8. Bathia Churgin, The Symphony as Described by J.A.P. Schulz (1774): A Commentary and Translation, Current Musicology 29 (1980): 6–16. Return to text
9. Joan O. Falconer, The Second Berlin Song School in America, The Musical Quarterly 19 (1973): 411–40. Return to text
10. Jürgen Mainka, J.A.P. Schulz Athalia - Ein Beitrag zur Untersuchung der Beziehungen des Sturm und Drang zum Klassizismus, Beiträge zur Musikwissenschaft 13 (1971): 273–320. Return to text
Copyright © Society for Seventeenth-Century Music. All Rights Reserved.
Items appearing in JSCM may be saved and stored in electronic or paper form, and may be shared among individuals for purposes of scholarly research or discussion, but may not be republished in any form, electronic or print, without prior, written permission from the Editor-in-Chief of JSCM.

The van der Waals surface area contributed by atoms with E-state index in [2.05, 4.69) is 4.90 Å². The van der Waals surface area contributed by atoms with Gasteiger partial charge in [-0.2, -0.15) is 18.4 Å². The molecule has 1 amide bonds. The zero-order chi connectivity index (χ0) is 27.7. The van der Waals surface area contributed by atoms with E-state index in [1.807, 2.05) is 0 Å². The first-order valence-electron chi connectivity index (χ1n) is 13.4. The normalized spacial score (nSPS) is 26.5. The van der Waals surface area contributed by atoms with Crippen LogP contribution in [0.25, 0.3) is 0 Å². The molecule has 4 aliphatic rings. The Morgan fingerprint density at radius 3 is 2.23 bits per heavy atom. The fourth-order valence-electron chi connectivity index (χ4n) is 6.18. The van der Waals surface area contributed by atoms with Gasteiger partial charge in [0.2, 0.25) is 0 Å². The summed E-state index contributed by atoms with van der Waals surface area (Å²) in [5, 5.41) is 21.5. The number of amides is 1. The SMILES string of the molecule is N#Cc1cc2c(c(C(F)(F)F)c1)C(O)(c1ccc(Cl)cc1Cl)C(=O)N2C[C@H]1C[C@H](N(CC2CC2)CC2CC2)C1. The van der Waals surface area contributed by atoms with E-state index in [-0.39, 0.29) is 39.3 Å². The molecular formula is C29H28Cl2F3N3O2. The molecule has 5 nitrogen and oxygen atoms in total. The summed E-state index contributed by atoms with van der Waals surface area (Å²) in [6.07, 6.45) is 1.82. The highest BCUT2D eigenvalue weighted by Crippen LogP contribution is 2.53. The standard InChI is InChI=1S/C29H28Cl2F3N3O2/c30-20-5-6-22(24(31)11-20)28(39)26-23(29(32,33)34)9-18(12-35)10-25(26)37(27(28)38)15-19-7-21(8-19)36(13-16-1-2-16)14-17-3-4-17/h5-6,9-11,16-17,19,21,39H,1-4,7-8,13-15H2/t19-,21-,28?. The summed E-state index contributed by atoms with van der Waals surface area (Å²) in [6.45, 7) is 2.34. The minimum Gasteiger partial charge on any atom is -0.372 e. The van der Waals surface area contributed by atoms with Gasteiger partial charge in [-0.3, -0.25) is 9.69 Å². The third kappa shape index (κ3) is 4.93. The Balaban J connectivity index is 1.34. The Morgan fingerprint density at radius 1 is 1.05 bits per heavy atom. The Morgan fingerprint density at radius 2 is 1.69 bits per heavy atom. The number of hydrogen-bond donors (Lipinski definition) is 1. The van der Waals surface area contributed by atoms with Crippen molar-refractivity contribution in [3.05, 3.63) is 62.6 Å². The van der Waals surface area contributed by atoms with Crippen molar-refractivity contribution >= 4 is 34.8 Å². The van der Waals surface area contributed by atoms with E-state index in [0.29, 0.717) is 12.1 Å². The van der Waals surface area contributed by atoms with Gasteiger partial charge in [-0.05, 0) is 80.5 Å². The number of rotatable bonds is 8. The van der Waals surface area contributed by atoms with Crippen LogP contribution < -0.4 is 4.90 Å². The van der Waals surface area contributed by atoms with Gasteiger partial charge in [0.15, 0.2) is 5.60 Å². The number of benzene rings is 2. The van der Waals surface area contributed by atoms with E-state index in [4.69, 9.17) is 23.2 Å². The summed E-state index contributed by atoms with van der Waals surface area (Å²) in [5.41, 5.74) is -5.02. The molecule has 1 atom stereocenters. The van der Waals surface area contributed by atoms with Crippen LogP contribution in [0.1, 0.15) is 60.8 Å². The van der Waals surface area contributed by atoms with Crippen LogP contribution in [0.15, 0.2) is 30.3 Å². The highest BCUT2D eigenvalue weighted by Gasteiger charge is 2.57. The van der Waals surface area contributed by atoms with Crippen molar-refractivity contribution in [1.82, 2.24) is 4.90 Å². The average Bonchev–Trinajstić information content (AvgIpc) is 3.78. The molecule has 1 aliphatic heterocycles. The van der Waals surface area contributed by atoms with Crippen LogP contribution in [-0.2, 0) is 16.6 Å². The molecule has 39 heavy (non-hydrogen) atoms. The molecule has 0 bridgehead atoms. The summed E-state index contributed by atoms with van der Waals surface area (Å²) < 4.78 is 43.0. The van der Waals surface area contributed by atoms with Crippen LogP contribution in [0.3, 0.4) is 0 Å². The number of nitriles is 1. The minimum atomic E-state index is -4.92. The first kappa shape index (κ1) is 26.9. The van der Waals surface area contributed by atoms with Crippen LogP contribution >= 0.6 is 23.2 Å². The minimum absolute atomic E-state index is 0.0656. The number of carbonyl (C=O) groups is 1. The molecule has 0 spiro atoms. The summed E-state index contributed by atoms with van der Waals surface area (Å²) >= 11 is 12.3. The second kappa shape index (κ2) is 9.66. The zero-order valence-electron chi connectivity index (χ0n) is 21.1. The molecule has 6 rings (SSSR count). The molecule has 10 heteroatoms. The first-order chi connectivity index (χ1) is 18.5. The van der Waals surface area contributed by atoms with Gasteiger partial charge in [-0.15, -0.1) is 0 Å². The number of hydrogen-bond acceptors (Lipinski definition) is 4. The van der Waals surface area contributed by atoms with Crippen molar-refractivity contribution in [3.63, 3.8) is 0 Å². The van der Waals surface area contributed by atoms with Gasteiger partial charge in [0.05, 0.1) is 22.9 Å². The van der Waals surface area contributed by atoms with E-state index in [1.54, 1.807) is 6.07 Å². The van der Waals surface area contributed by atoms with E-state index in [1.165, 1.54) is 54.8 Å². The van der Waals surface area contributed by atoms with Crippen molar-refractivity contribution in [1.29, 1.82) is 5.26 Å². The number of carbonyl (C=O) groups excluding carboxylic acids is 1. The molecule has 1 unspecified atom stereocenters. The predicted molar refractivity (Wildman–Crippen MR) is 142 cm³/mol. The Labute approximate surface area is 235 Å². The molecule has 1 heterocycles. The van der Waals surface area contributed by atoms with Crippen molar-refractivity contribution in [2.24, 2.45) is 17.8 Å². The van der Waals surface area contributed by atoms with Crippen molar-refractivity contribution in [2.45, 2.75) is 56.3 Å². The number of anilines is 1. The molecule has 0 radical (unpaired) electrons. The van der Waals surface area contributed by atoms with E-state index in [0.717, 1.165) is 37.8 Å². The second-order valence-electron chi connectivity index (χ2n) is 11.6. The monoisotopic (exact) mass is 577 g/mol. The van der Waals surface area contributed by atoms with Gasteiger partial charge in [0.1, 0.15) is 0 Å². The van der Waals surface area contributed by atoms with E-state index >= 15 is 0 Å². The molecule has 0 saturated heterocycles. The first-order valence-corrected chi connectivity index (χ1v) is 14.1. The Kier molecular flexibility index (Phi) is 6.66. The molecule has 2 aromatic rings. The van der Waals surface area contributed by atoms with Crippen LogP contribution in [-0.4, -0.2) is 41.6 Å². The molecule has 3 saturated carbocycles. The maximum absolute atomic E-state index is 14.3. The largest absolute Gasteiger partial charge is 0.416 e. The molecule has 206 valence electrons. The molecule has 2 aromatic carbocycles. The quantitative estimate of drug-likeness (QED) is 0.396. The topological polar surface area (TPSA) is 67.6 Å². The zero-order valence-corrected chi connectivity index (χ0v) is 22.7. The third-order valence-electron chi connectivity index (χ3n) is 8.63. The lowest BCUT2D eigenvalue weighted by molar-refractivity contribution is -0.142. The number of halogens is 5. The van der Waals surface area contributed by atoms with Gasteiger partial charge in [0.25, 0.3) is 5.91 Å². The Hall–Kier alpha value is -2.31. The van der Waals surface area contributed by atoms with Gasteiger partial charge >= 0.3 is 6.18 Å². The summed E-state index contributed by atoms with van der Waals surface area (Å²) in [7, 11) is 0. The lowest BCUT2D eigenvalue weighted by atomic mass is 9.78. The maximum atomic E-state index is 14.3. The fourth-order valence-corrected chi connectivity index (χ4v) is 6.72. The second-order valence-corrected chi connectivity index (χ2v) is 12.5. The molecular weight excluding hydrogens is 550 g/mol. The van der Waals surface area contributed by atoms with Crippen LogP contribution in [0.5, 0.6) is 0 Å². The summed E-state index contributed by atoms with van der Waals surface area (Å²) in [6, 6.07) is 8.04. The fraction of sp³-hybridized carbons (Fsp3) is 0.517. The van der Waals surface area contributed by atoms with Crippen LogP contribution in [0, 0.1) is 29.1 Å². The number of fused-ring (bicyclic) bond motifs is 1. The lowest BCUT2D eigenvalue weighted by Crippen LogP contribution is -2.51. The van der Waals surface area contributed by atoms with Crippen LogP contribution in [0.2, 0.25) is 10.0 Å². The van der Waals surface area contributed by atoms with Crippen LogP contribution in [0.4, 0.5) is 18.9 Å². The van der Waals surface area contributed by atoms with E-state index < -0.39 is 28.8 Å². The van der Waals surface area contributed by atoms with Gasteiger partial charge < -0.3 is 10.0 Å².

Any authorized redistribution of an item published in JSCM must include the following information in a form appropriate to the medium in which it is to appear:
This item appeared in the Journal of Seventeenth Century Music (http://www.sscm-jscm.org/) [volume, no. (year)], and it is republished here with permission.
Libraries may archive issues of JSCM in electronic or paper form for public access so long as each issue is stored in its entirety, and no access fee is charged. Exceptions to these requirements must be approved in writing by the Editor-in-Chief of JSCM.
Website Design and Development by Crooked River Design.